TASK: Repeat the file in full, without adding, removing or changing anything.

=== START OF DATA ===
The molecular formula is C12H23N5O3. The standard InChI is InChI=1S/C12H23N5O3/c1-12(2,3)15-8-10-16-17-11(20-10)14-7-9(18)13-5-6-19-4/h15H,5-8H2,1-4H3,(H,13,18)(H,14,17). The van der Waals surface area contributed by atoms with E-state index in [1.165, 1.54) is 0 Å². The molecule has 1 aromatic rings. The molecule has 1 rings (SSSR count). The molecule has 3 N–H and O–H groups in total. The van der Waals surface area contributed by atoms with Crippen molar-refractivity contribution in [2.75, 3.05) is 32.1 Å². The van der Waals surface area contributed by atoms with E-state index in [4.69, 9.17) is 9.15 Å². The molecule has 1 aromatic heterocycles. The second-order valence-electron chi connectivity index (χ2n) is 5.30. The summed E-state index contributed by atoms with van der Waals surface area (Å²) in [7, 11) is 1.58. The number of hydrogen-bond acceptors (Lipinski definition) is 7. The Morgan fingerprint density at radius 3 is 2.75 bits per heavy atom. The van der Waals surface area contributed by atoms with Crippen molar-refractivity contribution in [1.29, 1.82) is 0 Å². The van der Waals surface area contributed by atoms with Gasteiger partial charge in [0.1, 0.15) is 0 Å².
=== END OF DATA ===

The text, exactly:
The molecular formula is C12H23N5O3. The standard InChI is InChI=1S/C12H23N5O3/c1-12(2,3)15-8-10-16-17-11(20-10)14-7-9(18)13-5-6-19-4/h15H,5-8H2,1-4H3,(H,13,18)(H,14,17). The van der Waals surface area contributed by atoms with E-state index in [1.165, 1.54) is 0 Å². The molecule has 1 aromatic rings. The molecule has 1 rings (SSSR count). The molecule has 3 N–H and O–H groups in total. The van der Waals surface area contributed by atoms with Crippen molar-refractivity contribution in [2.75, 3.05) is 32.1 Å². The van der Waals surface area contributed by atoms with E-state index in [4.69, 9.17) is 9.15 Å². The molecule has 1 aromatic heterocycles. The second-order valence-electron chi connectivity index (χ2n) is 5.30. The summed E-state index contributed by atoms with van der Waals surface area (Å²) in [7, 11) is 1.58. The number of hydrogen-bond acceptors (Lipinski definition) is 7. The Morgan fingerprint density at radius 3 is 2.75 bits per heavy atom. The van der Waals surface area contributed by atoms with Crippen molar-refractivity contribution in [1.29, 1.82) is 0 Å². The van der Waals surface area contributed by atoms with Gasteiger partial charge in [0.1, 0.15) is 0 Å².